What is a Hand Tool?

The Jointmaker Pro has gotten me thinking.

When I was a child, I noticed no distinction, but then I was a child. A power drill was a hand tool, a drill was a hand tool. Now that drill is a hand drill or egg beater, the power drill is still a power drill or just a drill. Portable may mean rechargeable, drills with cords are less and less common unless they are drill presses.

When I plane, I prefer to have a good worktable, but I have done it without. The worktable I think of as a hand tool, but it is not usually something you can move around in a tool box. A wood lathe is usually powered, but you use fine hand tools to do work with it. So a lathe may not be a hand tool, but the objects made on the lathe usually are hand tooled.

Does ‘hand tool’ now mean people powered now?   Or does it mean people powered by your hand?   Is a treadle lathe a hand tool?   Is it a foot tool?  Is a sawhorse a hand tool?

Many of us hand tool users still have band saws and table saws and planers. Many of us buy dimensional lumber. Few of us constantly hew and rive our own wood. At what point does a project cease to be hand made?  If all the work was done by machine but the craftsmanship was directed by a person, was it hand made?

I am desperately waiting for my Jointmaker Pro. Is it a hand tool?   It uses hand power.  It uses a hand saw blade.   It only weighs 26 pounds, so it is on the heavy side for hand tools, but on the light side for a table saw.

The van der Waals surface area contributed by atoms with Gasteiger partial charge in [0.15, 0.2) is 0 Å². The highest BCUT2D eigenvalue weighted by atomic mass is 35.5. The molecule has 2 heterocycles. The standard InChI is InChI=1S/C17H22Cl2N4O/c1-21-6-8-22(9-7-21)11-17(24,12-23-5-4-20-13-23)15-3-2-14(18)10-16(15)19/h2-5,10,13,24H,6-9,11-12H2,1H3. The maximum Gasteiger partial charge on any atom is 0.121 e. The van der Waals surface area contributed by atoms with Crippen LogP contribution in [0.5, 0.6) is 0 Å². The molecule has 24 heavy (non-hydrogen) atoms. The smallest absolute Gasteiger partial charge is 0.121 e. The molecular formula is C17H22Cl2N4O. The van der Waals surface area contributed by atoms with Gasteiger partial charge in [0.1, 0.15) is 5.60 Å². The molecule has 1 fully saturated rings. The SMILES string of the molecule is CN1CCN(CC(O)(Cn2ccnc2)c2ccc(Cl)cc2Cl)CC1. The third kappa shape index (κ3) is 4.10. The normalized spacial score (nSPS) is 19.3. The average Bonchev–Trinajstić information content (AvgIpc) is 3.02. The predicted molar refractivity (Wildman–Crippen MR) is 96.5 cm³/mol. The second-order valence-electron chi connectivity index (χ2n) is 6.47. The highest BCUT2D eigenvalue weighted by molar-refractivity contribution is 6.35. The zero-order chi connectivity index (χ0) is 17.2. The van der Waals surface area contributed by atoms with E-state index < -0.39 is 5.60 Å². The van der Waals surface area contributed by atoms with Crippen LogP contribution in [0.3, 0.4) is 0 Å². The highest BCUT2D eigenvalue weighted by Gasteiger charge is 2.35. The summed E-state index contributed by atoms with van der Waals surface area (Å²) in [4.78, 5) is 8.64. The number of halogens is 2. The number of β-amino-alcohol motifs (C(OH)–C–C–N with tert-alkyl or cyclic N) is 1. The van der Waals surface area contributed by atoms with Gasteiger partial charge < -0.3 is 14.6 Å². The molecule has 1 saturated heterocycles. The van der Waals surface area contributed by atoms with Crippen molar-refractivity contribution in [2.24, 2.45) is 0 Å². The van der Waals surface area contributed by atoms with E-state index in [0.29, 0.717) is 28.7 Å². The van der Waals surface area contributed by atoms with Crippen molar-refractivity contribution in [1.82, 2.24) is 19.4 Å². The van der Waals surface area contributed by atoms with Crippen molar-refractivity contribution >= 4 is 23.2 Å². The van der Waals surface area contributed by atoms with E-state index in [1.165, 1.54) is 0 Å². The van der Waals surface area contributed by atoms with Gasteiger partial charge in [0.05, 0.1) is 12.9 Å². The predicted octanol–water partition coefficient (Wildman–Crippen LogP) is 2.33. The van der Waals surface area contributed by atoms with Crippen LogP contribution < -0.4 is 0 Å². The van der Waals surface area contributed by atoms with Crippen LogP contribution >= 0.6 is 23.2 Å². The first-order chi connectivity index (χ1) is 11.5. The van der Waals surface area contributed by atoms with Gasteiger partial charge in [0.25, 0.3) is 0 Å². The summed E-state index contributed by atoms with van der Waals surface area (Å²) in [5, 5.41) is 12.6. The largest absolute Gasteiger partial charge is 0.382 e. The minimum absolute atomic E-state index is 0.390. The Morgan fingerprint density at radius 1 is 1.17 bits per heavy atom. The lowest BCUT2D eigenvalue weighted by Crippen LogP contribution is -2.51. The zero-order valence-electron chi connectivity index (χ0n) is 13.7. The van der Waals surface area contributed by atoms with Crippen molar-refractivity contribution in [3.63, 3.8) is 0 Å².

It is in the hand tool range for noise made, airborne dust, and precision.  It is is the hand tool range for speed.  It is in the power tool range for convenience and repetition.

More simply put, this is a Japanese hand saw, set in an advanced Jig.  The closest thing to it, is a back saw in a miter box.  Some of those miter box handsaw combination sets were pretty heavy and fairly advanced in angle and set. Most of us still consider this a hand tool, despite most of it sitting on or being attached to a table.

Here is a hand powered tool that resembles a power tool.  The circle has come back on itself.   It is not quite an industrial tool, yet in prototype shops, it may become one of the most important tools.   If rolling blackouts happen, a production company may be able to stay in business with it.  If they have a floor of these,  good ventilation and skylights, they may not have many issues at all.    Heat generation, dust generation and wasted wood will all be reduced.   This will allow a cabinet maker in an unfinished house without power, to do fine fittings easily.

Some fittings that have converted to steel, may start to be made in wood again.   Precision and convenience may reduce the dependency on machined parts.    We may see a new era in woodworking style, based on this tool.

As people see this tool, the ‘what if?’ factor will inspire them to make more tools based on this inversion of thought.  Japanese saw blade based rip saws may be another revolution. Band saws may become less popular as simple treadle power allows for precise resawing and ripping. A slightly curved blade that swung, lifted a touch for the back swing, and swung again may become a simple alternative for back woods harvest and milling of trees. Less wood wasted, Less wood carried out of the woods, less noise disturbing the wildlife.

I am really looking forward to putting together my JMP!   Even if it isn’t a hand tool.


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